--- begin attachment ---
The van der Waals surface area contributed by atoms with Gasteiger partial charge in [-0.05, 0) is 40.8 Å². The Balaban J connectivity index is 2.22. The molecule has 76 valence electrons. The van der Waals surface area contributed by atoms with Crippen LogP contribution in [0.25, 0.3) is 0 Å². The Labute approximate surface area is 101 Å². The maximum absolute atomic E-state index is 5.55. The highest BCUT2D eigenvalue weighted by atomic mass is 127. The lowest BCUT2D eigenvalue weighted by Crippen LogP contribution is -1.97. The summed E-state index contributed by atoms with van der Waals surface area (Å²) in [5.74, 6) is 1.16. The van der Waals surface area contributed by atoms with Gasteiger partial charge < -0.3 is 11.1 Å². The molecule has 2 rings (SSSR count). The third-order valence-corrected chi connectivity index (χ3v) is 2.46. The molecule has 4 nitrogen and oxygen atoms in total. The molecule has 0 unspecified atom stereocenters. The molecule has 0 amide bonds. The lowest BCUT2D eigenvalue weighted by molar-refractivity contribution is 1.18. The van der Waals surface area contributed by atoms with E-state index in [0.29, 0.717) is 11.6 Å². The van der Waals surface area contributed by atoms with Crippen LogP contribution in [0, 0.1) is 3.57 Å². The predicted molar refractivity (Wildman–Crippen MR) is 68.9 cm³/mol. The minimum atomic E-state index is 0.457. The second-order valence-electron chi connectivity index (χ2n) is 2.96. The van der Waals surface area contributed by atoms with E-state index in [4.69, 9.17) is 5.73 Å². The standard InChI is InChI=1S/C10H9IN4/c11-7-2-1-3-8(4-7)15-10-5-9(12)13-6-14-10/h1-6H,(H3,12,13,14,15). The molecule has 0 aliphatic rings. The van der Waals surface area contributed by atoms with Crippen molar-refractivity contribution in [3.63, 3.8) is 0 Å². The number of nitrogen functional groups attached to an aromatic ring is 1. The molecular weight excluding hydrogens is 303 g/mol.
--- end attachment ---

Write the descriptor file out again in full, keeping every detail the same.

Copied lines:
The van der Waals surface area contributed by atoms with Gasteiger partial charge in [-0.05, 0) is 40.8 Å². The Balaban J connectivity index is 2.22. The molecule has 76 valence electrons. The van der Waals surface area contributed by atoms with Crippen LogP contribution in [0.25, 0.3) is 0 Å². The Labute approximate surface area is 101 Å². The maximum absolute atomic E-state index is 5.55. The highest BCUT2D eigenvalue weighted by atomic mass is 127. The lowest BCUT2D eigenvalue weighted by Crippen LogP contribution is -1.97. The summed E-state index contributed by atoms with van der Waals surface area (Å²) in [5.74, 6) is 1.16. The van der Waals surface area contributed by atoms with Gasteiger partial charge < -0.3 is 11.1 Å². The molecule has 2 rings (SSSR count). The third-order valence-corrected chi connectivity index (χ3v) is 2.46. The molecule has 4 nitrogen and oxygen atoms in total. The molecule has 0 unspecified atom stereocenters. The molecule has 0 amide bonds. The lowest BCUT2D eigenvalue weighted by molar-refractivity contribution is 1.18. The van der Waals surface area contributed by atoms with E-state index in [0.29, 0.717) is 11.6 Å². The van der Waals surface area contributed by atoms with Crippen LogP contribution in [0, 0.1) is 3.57 Å². The predicted molar refractivity (Wildman–Crippen MR) is 68.9 cm³/mol. The minimum atomic E-state index is 0.457. The second-order valence-electron chi connectivity index (χ2n) is 2.96. The van der Waals surface area contributed by atoms with E-state index in [4.69, 9.17) is 5.73 Å². The standard InChI is InChI=1S/C10H9IN4/c11-7-2-1-3-8(4-7)15-10-5-9(12)13-6-14-10/h1-6H,(H3,12,13,14,15). The molecule has 0 aliphatic rings. The van der Waals surface area contributed by atoms with Crippen molar-refractivity contribution in [3.63, 3.8) is 0 Å². The number of nitrogen functional groups attached to an aromatic ring is 1. The molecular weight excluding hydrogens is 303 g/mol.